Friday, May 1, 2015

Remenscising When . . .

When I was about 12 or 13 years old, my mother decided that I should start learning how to sew. My mother was just an average seamstress. I don't know why she thought I should learn, but it turns out that she made a great decision. I remember going with my mom to pick out the dress pattern and material. The pattern wasn't very difficult; one my mom could do and teach me plenty. The pattern was a princess style A-line shift dress with long straight sleeves with a little bit of gathering at the cap. It had a simple round neckline without a collar and it zipped up the back.  The bust area had long double pointed darts in the front and the usual side darts. The length of the dress came to mid knee. The front of the pattern envelope had a couple other versions such as a dress with a round peter pan collar and short sleeves, and another in a sleeveless version. The pattern probably cost about fifty cents.

When we were at the fabric section of Sears & Roebuck, we looked through the pattern books. Did you even know Sears had fabric department at one time? Anyway, she showed me how to find my pattern in the drawer and made me practice a couple of times. Well, until at least she thought I had the master the art of numerical sequences. Finally we choose a pattern and started to look for material. Back then, knit fabrics were basically nonexistent and permanent press (also known as perma press) was the latest technological advancement. Cotton was still king and the most inexpensive material for making a dress. 

In searching out the perfect fabric for my dress, my mom showed me the difference between the many types of cotton fabrics such as thicker fabrics, i.e duck, corduroy, denim and the thinner fabrics like 100% cotton and the newer cotton blends that didn't need to be ironed. My mom gave me examples of what types of clothing I could make from these materials. It was very cost effective back then to sew your own clothing, and in my family with 8 other siblings, this was especially the case.

In the end, I settled on a red orange paisley print, which probably cost only $2.00-$3.00 for the three or so yards of fabric purchased. It was the first time I could remember even seeing a paisley motif. I even remember asking my mom what the print was called. I thought the word "paisley" was cool to say. To this day, I still love paisley prints and always associate the print with this memory.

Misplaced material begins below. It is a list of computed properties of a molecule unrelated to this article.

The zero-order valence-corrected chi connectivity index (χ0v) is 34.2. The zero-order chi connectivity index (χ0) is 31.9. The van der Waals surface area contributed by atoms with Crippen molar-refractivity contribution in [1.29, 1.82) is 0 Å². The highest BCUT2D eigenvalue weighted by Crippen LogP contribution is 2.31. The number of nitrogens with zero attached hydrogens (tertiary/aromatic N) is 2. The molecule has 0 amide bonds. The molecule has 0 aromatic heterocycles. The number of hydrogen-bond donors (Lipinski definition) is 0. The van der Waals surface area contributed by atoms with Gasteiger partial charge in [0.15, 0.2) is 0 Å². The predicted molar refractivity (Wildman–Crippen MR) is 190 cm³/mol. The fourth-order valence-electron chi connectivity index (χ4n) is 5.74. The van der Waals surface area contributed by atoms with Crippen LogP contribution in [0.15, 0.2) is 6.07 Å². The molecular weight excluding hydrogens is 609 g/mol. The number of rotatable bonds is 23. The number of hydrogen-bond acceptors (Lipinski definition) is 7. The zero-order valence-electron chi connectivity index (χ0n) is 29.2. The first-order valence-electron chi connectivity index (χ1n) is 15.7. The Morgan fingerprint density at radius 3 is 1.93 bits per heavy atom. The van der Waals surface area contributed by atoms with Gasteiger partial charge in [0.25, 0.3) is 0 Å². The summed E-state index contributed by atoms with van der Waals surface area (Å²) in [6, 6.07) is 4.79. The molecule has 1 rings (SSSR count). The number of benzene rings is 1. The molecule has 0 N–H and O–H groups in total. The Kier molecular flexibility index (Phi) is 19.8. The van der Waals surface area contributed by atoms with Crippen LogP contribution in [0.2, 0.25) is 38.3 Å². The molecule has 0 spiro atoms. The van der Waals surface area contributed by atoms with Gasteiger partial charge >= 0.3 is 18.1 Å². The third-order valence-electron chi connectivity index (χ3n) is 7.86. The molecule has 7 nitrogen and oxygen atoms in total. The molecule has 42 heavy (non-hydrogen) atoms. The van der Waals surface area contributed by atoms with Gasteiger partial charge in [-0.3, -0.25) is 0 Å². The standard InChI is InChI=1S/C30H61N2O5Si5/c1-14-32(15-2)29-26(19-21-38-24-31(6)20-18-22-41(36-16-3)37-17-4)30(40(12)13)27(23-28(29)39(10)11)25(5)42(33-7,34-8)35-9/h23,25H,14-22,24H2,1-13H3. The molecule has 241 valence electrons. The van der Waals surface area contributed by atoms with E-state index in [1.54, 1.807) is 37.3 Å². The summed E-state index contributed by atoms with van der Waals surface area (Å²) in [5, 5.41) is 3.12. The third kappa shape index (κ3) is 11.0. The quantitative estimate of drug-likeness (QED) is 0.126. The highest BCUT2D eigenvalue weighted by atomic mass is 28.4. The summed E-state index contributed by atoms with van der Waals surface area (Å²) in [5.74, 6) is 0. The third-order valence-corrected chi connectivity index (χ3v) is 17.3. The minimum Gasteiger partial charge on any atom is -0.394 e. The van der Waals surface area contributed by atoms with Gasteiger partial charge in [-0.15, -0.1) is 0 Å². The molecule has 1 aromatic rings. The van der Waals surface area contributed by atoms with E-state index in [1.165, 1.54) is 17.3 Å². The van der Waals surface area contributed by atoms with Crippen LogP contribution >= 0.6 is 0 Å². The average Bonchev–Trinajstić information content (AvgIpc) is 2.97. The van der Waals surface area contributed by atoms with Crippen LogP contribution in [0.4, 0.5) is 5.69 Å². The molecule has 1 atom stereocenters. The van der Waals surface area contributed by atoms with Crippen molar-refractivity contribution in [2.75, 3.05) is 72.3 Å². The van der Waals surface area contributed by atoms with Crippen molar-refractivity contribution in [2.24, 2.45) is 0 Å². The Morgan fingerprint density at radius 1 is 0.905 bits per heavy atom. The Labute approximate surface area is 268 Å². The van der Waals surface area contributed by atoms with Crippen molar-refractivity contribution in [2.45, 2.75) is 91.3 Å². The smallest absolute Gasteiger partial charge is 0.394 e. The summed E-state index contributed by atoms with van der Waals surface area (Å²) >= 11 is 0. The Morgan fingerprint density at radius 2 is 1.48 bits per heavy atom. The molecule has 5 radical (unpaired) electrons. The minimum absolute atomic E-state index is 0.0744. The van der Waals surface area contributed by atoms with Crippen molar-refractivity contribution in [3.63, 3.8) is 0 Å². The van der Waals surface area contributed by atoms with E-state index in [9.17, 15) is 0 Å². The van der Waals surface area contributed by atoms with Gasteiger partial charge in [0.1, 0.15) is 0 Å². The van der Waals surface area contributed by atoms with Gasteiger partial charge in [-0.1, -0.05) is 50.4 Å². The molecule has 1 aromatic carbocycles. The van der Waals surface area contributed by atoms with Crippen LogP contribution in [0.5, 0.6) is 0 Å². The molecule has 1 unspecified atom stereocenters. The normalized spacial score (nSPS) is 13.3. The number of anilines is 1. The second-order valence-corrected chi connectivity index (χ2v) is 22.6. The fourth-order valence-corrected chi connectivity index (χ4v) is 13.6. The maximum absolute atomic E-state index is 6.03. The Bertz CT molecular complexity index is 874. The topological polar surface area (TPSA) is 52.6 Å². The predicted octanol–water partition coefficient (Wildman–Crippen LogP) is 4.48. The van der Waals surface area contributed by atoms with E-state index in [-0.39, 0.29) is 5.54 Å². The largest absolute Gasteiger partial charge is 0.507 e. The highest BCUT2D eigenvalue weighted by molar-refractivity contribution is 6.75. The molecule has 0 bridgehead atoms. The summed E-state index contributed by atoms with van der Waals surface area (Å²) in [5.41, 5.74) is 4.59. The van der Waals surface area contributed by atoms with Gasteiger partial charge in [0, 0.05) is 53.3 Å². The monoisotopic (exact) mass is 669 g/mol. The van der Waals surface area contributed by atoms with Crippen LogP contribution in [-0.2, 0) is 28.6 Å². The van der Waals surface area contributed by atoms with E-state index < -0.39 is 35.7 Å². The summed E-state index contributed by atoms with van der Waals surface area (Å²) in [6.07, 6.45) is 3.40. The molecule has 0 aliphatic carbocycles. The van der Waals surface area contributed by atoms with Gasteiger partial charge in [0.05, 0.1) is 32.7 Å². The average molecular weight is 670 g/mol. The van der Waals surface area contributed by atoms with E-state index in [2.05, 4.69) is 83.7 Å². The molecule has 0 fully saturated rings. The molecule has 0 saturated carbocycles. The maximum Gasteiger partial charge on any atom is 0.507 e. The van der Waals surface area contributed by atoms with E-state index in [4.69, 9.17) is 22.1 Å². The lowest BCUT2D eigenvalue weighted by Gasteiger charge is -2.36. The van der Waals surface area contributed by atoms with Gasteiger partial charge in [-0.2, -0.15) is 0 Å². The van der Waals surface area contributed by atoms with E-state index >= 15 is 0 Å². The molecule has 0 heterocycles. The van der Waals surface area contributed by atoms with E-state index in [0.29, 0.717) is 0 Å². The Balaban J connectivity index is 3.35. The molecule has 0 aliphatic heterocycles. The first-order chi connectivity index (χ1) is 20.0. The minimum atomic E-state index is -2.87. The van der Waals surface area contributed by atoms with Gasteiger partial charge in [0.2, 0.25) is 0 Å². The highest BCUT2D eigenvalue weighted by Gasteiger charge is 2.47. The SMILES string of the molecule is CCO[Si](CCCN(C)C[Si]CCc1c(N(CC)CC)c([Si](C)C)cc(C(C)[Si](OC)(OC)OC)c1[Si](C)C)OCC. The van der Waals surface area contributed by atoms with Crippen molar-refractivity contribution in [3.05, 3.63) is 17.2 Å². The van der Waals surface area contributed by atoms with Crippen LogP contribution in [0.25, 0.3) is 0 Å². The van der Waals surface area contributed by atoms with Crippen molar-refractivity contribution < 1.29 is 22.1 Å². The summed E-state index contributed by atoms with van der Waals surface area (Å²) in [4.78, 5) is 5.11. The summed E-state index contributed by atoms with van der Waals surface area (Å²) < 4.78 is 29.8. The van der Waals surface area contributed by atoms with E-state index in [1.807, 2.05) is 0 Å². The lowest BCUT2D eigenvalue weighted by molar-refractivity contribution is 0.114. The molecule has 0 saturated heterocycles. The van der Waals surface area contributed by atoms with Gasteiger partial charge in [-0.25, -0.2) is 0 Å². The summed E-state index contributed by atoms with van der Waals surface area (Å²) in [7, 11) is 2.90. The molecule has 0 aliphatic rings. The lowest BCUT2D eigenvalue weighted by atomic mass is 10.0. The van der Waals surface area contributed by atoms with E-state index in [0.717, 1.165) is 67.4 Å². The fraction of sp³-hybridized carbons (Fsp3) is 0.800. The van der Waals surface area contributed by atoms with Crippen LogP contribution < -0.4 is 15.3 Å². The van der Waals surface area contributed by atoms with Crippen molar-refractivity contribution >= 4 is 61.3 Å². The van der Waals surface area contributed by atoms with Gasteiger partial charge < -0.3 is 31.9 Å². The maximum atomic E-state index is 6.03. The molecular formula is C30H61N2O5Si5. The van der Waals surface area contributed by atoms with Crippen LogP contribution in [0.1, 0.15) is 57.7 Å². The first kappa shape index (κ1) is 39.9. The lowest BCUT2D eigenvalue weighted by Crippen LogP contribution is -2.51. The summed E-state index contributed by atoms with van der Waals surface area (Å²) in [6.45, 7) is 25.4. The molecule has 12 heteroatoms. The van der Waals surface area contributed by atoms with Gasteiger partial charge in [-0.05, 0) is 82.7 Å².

It wasn't until a few days later that we started working on the dress. I believe it was summertime. My mom taught me how to lay out and pin the pattern, then how to cut it out and what to trace. We did all these things together. I was fascinated and excited. I learned quite a bit up to this point. It didn't matter to me that my mom sewed much of the dress because I had learned so much already. However, she saw that it was still important for me to learn how to use a sewing machine and to learn how to sew a simple seam. So that's what I did. I sewed the easier parts such as the side seams, and the sleeve seam. It was quite awkward that first time using a sewing machine. Do you know how hard it is to coordinate the fabric to go through the machine's presser foot; to keep a straight stitch line and to press on the foot pedal for a continuous even movement? AND do it all at the same time? Well, it's not easy, and eventually my coordination improved with time and more experience.

When that dress was done, I was so proud of it. It was my favorite. I wore it for many family occasions and going to church on Sunday. I don't remember what happened to that dress. Perhaps I just grew out of it and it was given away to a relative or family friend. My younger sister (15 months younger) was bigger and heavier than me so I do know that the dress wasn't passed down to her. Whatever happened to it doesn't really matter, but the memory of that event changed my life forever. I had a passion for sewing and continued to sew. It was only a couple of years later when I surpassed my mother's seamstress skills. Since then I have always had an interest in design, but have never pursued it -- perhaps someday. What I have learned about design has been all self taught. I have still more to learn, but I couldn't have accomplished any of it without my mother, a dress pattern and some simple paisley fabric.

As I had stated, I love paisley and I happen to have a few items in my shop with a paisley motif. Why not check these out and see what other items in the shop might catch your eye as well.

Zipper Pouch in a Handkerchief Paisley Pattern $15.00


Women's Pink and Tan Paisley Evening Clutch Bag $70.00 


Western Clutch Handkerchief Purse with Paisley Motif  $55.00

 

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